Dispelling the Myth About Eating Lake Trout

February 19, 2013 by · Leave a Comment 

Last summer, a potential charter client called and said he wants to do a charter,… “but does not want to fish for lake trout.” When I asked him why, he said because he doesn’t, and won’t, eat them. I questioned him further and found that he had trout from Lake Michigan and they were very oily and didn’t taste very good. I went on to explain that the trout we catch in the Keweenaw are very lean and excellent to eat.

Another woman that I took out said she probably won’t eat the fish we catch and when I asked why she said the same thing… that she doesn’t like oily or fishy tasting fish, she only likes walleye, crappie and ocean fish – like halibut. After explaining and sending her and her husband off (after a successful day on the water) with several bags of trout fillets, she said she’d try it and report back to me. Several days later, she called and said they had two meals of the tasty lake trout and had nothing but praise for the lean lake trout meals!

There is a myth out there in many people’s minds that lake trout are not good to eat… that they are too oily, or fishy tasting and the only way to make good table fare is to smoke them and some people just don’t like the smoke taste either. Those beliefs may be true of some lake trout caught in certain waters and depths, but it’s not true for all lake trout and I am writing to dispel that hogwash.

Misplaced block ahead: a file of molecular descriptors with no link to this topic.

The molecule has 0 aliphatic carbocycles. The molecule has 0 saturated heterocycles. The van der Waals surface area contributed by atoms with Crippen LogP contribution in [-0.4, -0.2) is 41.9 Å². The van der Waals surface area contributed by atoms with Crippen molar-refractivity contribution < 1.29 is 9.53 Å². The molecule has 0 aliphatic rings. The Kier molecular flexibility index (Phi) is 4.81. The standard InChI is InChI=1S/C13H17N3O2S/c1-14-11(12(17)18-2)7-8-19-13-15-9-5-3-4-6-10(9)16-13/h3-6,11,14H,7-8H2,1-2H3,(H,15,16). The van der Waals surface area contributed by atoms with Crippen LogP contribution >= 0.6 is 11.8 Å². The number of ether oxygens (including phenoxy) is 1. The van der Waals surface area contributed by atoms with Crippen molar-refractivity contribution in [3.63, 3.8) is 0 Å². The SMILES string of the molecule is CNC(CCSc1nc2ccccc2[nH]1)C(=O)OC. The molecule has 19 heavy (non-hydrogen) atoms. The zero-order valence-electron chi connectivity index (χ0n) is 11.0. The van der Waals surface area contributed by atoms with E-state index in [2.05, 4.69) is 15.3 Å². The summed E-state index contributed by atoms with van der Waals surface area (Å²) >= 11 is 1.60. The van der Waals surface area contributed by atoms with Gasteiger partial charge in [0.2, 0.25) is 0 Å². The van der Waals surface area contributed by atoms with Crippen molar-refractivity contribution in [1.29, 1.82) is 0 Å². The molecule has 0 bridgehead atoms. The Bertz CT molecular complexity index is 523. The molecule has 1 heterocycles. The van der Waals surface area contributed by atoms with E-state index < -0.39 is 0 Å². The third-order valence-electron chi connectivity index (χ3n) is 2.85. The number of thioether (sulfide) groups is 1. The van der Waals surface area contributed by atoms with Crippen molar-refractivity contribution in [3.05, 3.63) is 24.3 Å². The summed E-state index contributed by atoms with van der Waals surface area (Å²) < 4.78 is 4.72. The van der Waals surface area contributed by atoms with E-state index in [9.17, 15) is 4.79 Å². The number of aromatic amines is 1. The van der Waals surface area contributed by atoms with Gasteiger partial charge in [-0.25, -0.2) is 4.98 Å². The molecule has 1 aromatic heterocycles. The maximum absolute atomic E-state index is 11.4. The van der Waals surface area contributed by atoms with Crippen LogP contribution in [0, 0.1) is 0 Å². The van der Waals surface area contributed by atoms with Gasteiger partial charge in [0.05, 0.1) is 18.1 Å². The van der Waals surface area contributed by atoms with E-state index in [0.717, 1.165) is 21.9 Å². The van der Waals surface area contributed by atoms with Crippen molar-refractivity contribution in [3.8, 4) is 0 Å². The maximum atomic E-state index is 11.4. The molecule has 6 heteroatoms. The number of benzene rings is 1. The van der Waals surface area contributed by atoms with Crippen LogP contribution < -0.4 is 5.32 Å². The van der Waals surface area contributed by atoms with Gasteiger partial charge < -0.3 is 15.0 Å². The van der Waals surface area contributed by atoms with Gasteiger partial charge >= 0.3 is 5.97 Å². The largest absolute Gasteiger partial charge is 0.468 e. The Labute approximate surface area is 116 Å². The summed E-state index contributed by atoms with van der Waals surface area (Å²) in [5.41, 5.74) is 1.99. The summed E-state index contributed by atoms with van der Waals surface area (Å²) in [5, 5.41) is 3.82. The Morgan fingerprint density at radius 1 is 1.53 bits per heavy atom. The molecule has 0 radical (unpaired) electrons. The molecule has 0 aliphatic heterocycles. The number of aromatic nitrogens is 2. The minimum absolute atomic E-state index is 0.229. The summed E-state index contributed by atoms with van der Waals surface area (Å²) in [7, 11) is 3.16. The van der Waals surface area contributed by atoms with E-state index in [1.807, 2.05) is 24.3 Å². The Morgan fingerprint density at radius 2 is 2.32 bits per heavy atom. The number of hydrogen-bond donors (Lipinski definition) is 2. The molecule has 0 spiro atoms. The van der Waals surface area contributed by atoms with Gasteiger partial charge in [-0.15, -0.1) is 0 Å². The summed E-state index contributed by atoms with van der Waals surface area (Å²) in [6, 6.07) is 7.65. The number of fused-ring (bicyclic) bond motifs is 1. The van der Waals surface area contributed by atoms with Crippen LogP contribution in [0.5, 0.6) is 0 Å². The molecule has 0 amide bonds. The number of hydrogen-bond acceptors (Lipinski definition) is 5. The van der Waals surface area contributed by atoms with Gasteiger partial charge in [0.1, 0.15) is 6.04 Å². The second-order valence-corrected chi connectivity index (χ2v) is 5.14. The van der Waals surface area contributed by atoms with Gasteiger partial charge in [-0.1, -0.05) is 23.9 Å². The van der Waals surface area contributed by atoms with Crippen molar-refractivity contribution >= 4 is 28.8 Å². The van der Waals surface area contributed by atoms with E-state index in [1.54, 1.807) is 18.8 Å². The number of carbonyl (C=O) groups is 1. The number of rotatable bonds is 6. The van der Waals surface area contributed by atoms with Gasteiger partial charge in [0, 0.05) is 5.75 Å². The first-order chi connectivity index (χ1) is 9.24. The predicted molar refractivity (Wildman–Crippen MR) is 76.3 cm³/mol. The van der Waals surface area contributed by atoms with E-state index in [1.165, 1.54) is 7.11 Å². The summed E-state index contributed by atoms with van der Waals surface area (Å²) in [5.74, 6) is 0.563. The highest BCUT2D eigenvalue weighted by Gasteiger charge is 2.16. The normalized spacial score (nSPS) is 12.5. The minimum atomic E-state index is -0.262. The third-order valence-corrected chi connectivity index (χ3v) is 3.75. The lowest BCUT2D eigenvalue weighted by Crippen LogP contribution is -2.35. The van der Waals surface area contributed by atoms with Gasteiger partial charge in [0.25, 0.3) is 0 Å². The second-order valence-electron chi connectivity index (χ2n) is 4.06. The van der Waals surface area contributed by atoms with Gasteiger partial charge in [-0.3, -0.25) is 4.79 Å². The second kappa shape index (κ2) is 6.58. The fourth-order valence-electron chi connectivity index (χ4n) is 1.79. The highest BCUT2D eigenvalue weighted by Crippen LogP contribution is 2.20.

There are basically 2 different species of lake trout (See: lake trout facts) in Lake Superior that we fish for in the Stannard Rock Lighthouse area and in Bete Grise (just north of Keweenaw Bay.) One is the Siscowet, which is about 60 to 70% fat content and they live in the deep (250 feet and deeper) parts of the lake. The meat of these “lakers” is an off-white color, because of its high fat content and isn’t as good to eat, unless smoked.

Calvin with a 14 lb FAT (Siscowet)

The other species, lean lake trout, have only 10 to 15% body fat and sometimes, depending on their feed, can have a very pink to orange color meat. Don’t be fooled by the meat color, though, because it can be a lighter color and still be a lean. For example, the lean lake trout that has been mainly eating fresh water shrimp, will be pink to orange color. Some will almost be as orange as Chinook or coho salmon flesh.

So where does the belief come from that lake trout aren’t good to eat? I suppose it’s from those that have eaten (or talked to someone who has) a Siscowet – fat lake trout, and thus had a bad experience. Perhaps the lake trout caught in the lower great lakes have a different taste too, whether fat or lean, because the waters aren’t as cold and clean as Lake Superior. Any fish can taste bad if the waters that it lives in is polluted. Even a speckled trout, which is among the best tasting fish, can be bad if caught from a stagnant pond.

So, don’t judge a lake trout by here-say or a bad experience, eat the fish that we catch at Sand Point Charters and you’ll eat it again and again. By the way, there are heath benefits to eating fish like lake trout that are high in omega 3 fats, but that’s another story in itself.

A nice Lean Lake Trout catch

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About Brian Helminen
Brian is the owner and Captain of Sand Point Charters, LLC. He also owns and operates Designotype Printers, Inc. with his wife, Margaret. They have a cottage on Torch Lake that can be rented by the week in the summertime.

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